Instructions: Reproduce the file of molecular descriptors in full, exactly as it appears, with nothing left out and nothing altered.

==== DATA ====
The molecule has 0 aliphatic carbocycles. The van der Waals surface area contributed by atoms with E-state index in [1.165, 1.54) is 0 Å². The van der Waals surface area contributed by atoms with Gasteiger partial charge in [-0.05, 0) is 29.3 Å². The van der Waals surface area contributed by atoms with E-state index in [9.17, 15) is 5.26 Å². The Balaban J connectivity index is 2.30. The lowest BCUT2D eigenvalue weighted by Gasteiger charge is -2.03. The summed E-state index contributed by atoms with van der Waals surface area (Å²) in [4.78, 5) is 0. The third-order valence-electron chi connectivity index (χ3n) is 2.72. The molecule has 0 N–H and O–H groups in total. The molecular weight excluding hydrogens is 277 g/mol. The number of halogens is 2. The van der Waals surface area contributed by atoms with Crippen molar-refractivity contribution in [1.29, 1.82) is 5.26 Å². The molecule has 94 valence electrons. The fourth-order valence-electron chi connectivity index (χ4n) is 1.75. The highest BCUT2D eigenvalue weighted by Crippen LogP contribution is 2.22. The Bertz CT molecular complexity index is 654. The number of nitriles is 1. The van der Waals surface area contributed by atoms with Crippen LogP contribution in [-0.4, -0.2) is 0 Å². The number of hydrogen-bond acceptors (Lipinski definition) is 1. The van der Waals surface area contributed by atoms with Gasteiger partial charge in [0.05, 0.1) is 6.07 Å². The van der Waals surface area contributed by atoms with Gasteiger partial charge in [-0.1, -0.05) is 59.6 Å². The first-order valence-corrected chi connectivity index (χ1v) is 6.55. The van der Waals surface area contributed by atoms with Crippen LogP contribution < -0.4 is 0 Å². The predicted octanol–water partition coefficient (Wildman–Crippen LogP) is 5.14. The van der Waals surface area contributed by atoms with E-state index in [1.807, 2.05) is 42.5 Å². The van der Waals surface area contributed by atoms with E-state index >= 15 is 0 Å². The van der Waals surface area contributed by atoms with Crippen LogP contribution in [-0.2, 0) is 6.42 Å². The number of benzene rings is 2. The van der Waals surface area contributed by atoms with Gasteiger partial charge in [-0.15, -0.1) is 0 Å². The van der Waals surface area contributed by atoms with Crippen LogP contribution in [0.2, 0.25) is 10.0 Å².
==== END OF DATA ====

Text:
The molecule has 0 aliphatic carbocycles. The van der Waals surface area contributed by atoms with E-state index in [1.165, 1.54) is 0 Å². The van der Waals surface area contributed by atoms with Gasteiger partial charge in [-0.05, 0) is 29.3 Å². The van der Waals surface area contributed by atoms with E-state index in [9.17, 15) is 5.26 Å². The Balaban J connectivity index is 2.30. The lowest BCUT2D eigenvalue weighted by Gasteiger charge is -2.03. The summed E-state index contributed by atoms with van der Waals surface area (Å²) in [4.78, 5) is 0. The third-order valence-electron chi connectivity index (χ3n) is 2.72. The molecule has 0 N–H and O–H groups in total. The molecular weight excluding hydrogens is 277 g/mol. The number of halogens is 2. The van der Waals surface area contributed by atoms with Crippen molar-refractivity contribution in [1.29, 1.82) is 5.26 Å². The molecule has 94 valence electrons. The fourth-order valence-electron chi connectivity index (χ4n) is 1.75. The highest BCUT2D eigenvalue weighted by Crippen LogP contribution is 2.22. The Bertz CT molecular complexity index is 654. The number of nitriles is 1. The van der Waals surface area contributed by atoms with Crippen LogP contribution in [-0.4, -0.2) is 0 Å². The number of hydrogen-bond acceptors (Lipinski definition) is 1. The van der Waals surface area contributed by atoms with Gasteiger partial charge in [0.05, 0.1) is 6.07 Å². The van der Waals surface area contributed by atoms with Gasteiger partial charge in [-0.1, -0.05) is 59.6 Å². The first-order valence-corrected chi connectivity index (χ1v) is 6.55. The van der Waals surface area contributed by atoms with Crippen LogP contribution < -0.4 is 0 Å². The predicted octanol–water partition coefficient (Wildman–Crippen LogP) is 5.14. The van der Waals surface area contributed by atoms with E-state index in [1.807, 2.05) is 42.5 Å². The van der Waals surface area contributed by atoms with E-state index >= 15 is 0 Å². The van der Waals surface area contributed by atoms with Crippen LogP contribution in [-0.2, 0) is 6.42 Å². The number of benzene rings is 2. The van der Waals surface area contributed by atoms with Gasteiger partial charge in [-0.15, -0.1) is 0 Å². The van der Waals surface area contributed by atoms with Crippen LogP contribution in [0.2, 0.25) is 10.0 Å².